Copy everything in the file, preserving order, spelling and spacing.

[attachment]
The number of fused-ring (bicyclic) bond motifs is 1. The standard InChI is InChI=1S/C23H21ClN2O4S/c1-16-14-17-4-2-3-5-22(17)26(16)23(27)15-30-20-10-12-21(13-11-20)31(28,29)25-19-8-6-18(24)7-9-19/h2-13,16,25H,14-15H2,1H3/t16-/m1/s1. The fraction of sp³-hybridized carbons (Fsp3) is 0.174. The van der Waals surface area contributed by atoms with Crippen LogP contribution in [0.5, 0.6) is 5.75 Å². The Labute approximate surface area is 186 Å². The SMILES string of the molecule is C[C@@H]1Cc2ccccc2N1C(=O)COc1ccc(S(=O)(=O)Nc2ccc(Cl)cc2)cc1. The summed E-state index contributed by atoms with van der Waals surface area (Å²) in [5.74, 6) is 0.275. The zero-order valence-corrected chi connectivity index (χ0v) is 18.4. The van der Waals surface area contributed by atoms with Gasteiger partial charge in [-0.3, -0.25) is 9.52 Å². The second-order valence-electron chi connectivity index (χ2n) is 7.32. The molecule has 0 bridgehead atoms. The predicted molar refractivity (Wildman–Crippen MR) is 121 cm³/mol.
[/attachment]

The number of fused-ring (bicyclic) bond motifs is 1. The standard InChI is InChI=1S/C23H21ClN2O4S/c1-16-14-17-4-2-3-5-22(17)26(16)23(27)15-30-20-10-12-21(13-11-20)31(28,29)25-19-8-6-18(24)7-9-19/h2-13,16,25H,14-15H2,1H3/t16-/m1/s1. The fraction of sp³-hybridized carbons (Fsp3) is 0.174. The van der Waals surface area contributed by atoms with Crippen LogP contribution in [0.5, 0.6) is 5.75 Å². The Labute approximate surface area is 186 Å². The SMILES string of the molecule is C[C@@H]1Cc2ccccc2N1C(=O)COc1ccc(S(=O)(=O)Nc2ccc(Cl)cc2)cc1. The summed E-state index contributed by atoms with van der Waals surface area (Å²) in [5.74, 6) is 0.275. The zero-order valence-corrected chi connectivity index (χ0v) is 18.4. The van der Waals surface area contributed by atoms with Gasteiger partial charge in [-0.3, -0.25) is 9.52 Å². The second-order valence-electron chi connectivity index (χ2n) is 7.32. The molecule has 0 bridgehead atoms. The predicted molar refractivity (Wildman–Crippen MR) is 121 cm³/mol.